Allowing the force of gravity to tug me down a steep hill, trusting my feet and stride to float me. The joy that comes from the thought of vistas approaching so I can see a bursting sunset or sunrise. The joys I get when I am distracted from the sight of wild edible mushrooms, only so I can snatch them up and carry them to cook them on the stove later. Joy from the sight and shade of the neon green chlorophyll gleaming through the leaves on the trees along side a stream, radiating off a cool temperature during the hot hours of the day.
This excitement to get outside and splash in river crossings, going around new bends in the trail and unfolding discoveries of new waterfalls spent from the time rock hopping up and down river beds, is where I find my joy and fall in love with this sport. WNC is high on the list for me because of the endless amounts of different and unique trails in this region. You have so many options of style trails to choose from. There is still so much for me to discover and running a trail in the other direction is just as new to me as running it the other way. Being disconnected for a short while from society fills my tank up. The mountains recharge me. Doing what people refer to as crazy, keeps me pushing my limit higher and higher. Running in these places and doing the things that give me joy feeds my flame.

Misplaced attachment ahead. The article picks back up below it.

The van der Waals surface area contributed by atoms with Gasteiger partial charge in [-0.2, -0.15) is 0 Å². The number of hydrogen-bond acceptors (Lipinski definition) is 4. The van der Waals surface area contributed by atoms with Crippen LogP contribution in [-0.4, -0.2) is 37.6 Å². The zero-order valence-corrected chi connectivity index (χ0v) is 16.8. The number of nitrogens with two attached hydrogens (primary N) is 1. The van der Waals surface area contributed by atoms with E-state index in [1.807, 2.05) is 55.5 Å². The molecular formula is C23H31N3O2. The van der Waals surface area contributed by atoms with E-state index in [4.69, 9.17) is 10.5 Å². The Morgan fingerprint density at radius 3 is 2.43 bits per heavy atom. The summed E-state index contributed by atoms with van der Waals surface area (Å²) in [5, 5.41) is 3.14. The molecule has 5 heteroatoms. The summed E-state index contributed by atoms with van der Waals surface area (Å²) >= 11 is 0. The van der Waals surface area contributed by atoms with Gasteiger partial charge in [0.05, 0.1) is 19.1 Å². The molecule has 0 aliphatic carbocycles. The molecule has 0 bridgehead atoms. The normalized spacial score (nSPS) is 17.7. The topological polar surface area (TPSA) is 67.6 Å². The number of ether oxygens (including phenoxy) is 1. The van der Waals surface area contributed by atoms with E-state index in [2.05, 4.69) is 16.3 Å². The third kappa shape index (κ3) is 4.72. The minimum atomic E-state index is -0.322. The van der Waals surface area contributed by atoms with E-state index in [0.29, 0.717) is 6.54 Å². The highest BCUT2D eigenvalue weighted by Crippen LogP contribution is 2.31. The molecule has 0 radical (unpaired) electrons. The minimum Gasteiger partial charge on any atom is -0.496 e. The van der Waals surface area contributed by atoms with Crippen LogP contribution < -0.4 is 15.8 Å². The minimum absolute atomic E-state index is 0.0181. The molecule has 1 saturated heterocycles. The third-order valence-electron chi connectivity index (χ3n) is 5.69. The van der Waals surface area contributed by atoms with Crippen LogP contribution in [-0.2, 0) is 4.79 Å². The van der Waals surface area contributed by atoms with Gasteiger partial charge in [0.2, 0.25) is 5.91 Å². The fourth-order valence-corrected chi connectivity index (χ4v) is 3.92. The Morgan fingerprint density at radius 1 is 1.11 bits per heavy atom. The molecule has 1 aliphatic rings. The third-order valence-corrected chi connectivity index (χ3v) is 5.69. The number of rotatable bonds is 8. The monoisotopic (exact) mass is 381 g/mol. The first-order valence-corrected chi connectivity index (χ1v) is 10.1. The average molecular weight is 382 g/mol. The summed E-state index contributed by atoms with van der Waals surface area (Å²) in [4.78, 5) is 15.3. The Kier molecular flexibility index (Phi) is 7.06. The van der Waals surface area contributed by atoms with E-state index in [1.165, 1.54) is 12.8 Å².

10 days out from my first sky race this June, I rolled my ankle real bad coming down Lane Pinacle with Adam Hill and Abby Harris. There was a big thunderstorm raining on my fire. I did everything I could to make that ankle feel better again and in time for Broken Arrow 50k. I got on the plane not being able to run. Just 2 days from the start of my race in Tahoe, was the only time I could start feeling confident to begin running again. I owe it to my friends for their help and advice. Miriam Nelson, (Runner’s Mechanic), Wes Miller, (Anti-Fragile Physical Therapy), Kellie Moylan, (Moylan Training) and to all my other PT friends, shit, I did not realize how many of those I had! Doug Daniel, Sean Bagley, and Will Hagan for helping my ankle recover that much faster. Because of the awesome community of runners I know and from all of their words of encouragement, I felt my flame burning hotter.It was not only the Broken Arrow 50k I was out going to Tahoe for. It was also for a friend I made, Caleb Denton, a Tennessee native who won his golden ticket to Western States 100 by taking 2nd place at the Georgia Death Race, finishing behind the 20 year old who won Western States this year. He had asked me if I could come out to pace him. I happily accepted and to his surprise, I was already planning on being at Western States looking for someone to pace. From mile 62 at Forest Hill High School to the finish at Mile 100, a total distance of 38.2 miles, I could not allow myself to miss out on an opportunity like this. Unfortunately, Caleb had a fall that put his knee out of commission. After running through 2 aid stations to give his knee a fighting chance, Caleb called it quits at mile 43.